All of this has got me and many others thinking about the reality of death. There is a pastor I really like listening to named Matt Chandler who is in his mid 30's and found out he has an aggressive form of brain cancer of which it is unlikely he lives even 5 more years. Click on this link to be taken to his sermon archive - I think you'll know why I like him so much after just one sermon. Anyways, the point in bringing him up right next to this story about Roger is that we have NO IDEA how long we have to live. All of us have an expiration date on our lives and we don't know when it is. Sometimes people like Chandler get a bit of a warning, and many others have no clue such as Roger and the hundreds of thousands of people in Haiti. It is a somber thought and this is a somber entry to my blog. But it is worth thinking about as Christians in terms of the Gospel and the time God gives us on earth.

Now, this could easily turn into a "do more for Jesus" thing, convincing you have ought to be doing more since you don't know how long you have. But if that's what it becomes then we've missed the boat. Having no idea how long we have to live should perhaps lead us to take action on some things we're putting off, acting as if we have X amount of years remaining. But what I believe it out to do is fill our hearts with gratitude for each day God gives us because we don't know when he is going to bring us Home to himself. I need to spend each morning praising God that he woke me up (no the alarm did not wake you up this morning, God did!) and gave me another day - a day which I am neither deserving of nor guaranteed that I will make it to the end. And each night (and in the middle of the day of course) I need to praise him again for a completed day, for the rest he gives me each night, and continually repent of the many ways in which I still rebel in sin against him and seek his grace.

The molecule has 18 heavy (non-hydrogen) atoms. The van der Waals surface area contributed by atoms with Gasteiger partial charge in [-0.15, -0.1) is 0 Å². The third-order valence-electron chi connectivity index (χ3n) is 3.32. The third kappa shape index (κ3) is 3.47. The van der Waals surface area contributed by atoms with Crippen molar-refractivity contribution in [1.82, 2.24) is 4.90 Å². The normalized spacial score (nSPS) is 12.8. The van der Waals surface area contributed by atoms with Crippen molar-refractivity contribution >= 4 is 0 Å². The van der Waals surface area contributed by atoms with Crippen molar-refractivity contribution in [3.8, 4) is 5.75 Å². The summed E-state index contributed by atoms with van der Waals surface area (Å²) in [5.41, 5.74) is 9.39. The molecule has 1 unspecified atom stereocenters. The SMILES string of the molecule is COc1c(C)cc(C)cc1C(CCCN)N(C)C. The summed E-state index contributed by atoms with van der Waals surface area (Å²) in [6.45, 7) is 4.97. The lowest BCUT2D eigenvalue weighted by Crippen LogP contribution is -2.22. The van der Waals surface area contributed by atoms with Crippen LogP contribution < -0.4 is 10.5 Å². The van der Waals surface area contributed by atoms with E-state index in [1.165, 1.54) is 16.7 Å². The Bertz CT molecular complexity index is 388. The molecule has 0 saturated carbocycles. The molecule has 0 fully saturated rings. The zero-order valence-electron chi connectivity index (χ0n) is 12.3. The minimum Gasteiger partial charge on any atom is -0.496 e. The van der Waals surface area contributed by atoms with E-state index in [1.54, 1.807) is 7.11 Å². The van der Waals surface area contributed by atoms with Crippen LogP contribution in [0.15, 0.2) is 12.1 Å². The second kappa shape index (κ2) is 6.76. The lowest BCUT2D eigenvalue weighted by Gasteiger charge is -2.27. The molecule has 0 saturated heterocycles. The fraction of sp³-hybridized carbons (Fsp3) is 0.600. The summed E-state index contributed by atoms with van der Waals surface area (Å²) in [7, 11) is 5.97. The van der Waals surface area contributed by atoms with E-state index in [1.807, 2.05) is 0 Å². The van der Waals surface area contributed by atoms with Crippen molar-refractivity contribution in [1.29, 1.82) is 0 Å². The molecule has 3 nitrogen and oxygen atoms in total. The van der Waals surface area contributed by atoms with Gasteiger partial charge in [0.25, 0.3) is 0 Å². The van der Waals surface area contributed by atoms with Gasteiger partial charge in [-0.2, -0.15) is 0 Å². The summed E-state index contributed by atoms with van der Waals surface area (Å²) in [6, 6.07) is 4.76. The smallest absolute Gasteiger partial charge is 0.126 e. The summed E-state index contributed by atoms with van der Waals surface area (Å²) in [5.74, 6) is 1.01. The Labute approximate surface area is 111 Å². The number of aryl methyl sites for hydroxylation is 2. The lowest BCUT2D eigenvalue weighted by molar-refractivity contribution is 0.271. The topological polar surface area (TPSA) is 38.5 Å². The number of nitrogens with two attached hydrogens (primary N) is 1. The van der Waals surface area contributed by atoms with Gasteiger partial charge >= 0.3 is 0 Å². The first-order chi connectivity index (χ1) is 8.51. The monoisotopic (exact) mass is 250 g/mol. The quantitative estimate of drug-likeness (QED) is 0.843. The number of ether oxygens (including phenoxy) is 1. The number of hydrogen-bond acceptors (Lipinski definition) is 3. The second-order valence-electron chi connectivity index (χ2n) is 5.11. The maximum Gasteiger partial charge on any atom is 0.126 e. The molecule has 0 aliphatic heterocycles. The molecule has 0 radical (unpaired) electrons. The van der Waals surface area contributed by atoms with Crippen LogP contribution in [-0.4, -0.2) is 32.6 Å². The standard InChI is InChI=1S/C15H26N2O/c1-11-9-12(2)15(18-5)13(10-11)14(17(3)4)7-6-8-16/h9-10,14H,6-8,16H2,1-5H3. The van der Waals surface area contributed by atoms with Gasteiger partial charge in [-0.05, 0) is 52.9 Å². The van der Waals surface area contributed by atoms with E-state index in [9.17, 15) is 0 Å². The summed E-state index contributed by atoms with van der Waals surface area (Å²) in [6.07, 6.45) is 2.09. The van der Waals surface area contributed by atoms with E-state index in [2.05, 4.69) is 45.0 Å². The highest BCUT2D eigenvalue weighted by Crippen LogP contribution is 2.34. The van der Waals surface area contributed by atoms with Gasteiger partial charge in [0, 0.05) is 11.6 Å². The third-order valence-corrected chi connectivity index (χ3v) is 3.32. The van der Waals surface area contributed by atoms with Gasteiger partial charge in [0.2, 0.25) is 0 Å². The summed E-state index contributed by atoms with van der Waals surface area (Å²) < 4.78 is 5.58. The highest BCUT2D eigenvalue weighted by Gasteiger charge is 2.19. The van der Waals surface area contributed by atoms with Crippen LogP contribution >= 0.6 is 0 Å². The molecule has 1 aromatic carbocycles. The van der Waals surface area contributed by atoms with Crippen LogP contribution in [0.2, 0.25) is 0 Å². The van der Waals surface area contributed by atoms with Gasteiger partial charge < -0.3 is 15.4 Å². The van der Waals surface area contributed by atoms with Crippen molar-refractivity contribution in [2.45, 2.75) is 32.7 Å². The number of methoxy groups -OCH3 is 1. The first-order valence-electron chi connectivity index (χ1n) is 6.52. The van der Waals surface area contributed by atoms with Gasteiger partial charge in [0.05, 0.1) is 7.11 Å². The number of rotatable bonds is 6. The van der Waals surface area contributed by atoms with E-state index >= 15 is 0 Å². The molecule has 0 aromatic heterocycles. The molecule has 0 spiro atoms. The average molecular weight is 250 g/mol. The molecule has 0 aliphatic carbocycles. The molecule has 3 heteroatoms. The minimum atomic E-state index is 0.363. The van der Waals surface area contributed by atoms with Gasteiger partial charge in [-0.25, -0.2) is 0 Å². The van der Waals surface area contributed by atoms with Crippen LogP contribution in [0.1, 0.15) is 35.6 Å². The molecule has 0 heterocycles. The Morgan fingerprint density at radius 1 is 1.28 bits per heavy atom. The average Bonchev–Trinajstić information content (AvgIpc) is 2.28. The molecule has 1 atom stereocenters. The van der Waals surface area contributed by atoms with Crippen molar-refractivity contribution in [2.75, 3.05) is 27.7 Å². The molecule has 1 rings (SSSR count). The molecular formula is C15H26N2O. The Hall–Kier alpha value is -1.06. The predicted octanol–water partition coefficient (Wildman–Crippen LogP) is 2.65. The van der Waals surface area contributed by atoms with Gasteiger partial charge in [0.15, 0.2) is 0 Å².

This may be a bit of a ramble for me, but it was about time I wrote something :-)